Well, the saga of my attempting to get a driver’s license so I can drive myself on my upcoming book tour continues. I was supposed to take my road test today up in Yonkers but inclement weather caused the DMV to postpone it till next Wednesday. At every turn, so to speak, the attempt to get this license has been a difficult one. I needed a Social Security Card – not just a number – in order to be able to take my written test to get a Learner’s Permit. But when I went to get a replacement card at the Social Security office here in NYC on Halloween day I discovered that the computer system wouldn’t take my information off my application. Behind the glass at the office, all the employees, who were dressed as Dr. Spock and Klingons and prostitutes and cowboys, etc., for Halloween, began to crowd around the computer trying to decipher the problem. After almost an hour they decided that my birthdate in the system was two years off my real one so the Social Security Adminstration had to write to the state of Mississippi to clear up the discrepancy. Therefore, instead of two weeks to get the replacement card, it took six weeks. When I finally got the card I went in to take the test and only missed one question so that part was easy. The day I had to sit inside a safety class for five hours – a week later – I discovered that my permit had already been suspended because, as it turns out, I failed to pay a $35 fine for running a red light ON MY BICYCLE nine years ago. I had to go back downtown and find the right office to pay the fine so my permit would be activated again and then head back to the safety school so, for an extra 200 dollars, it could expedite setting up a date for my road test. It was supposed to take place today. Perfect. I hope St. Martins appreciates all this tsuris I’m going through to save them the few dollars it would cost them to hire a cute grad student from Ole Miss to drive me around Mississippi and Alabama and Lousisana for a week.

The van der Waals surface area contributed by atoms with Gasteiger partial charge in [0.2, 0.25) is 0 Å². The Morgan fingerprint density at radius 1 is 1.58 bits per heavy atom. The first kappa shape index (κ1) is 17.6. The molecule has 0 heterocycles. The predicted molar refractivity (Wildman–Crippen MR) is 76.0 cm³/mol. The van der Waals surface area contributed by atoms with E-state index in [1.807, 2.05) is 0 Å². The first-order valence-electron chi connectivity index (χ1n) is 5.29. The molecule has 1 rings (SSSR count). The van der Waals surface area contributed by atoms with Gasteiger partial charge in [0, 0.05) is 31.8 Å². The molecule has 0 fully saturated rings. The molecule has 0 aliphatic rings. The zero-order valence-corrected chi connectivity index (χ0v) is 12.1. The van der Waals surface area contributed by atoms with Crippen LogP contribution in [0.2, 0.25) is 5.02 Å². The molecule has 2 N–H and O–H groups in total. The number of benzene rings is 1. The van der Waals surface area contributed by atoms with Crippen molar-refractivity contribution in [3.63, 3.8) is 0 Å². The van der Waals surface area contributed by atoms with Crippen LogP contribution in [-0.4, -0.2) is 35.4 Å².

By the way, the title of this post is from Jack Nicholson’s directorial debut in 1971. Extra points for knowing that. But it’s not about learning to drive a car. It’s about a basketball player – the “drive” in the title is a command to take the ball to the basket, not a writer to a bookstore.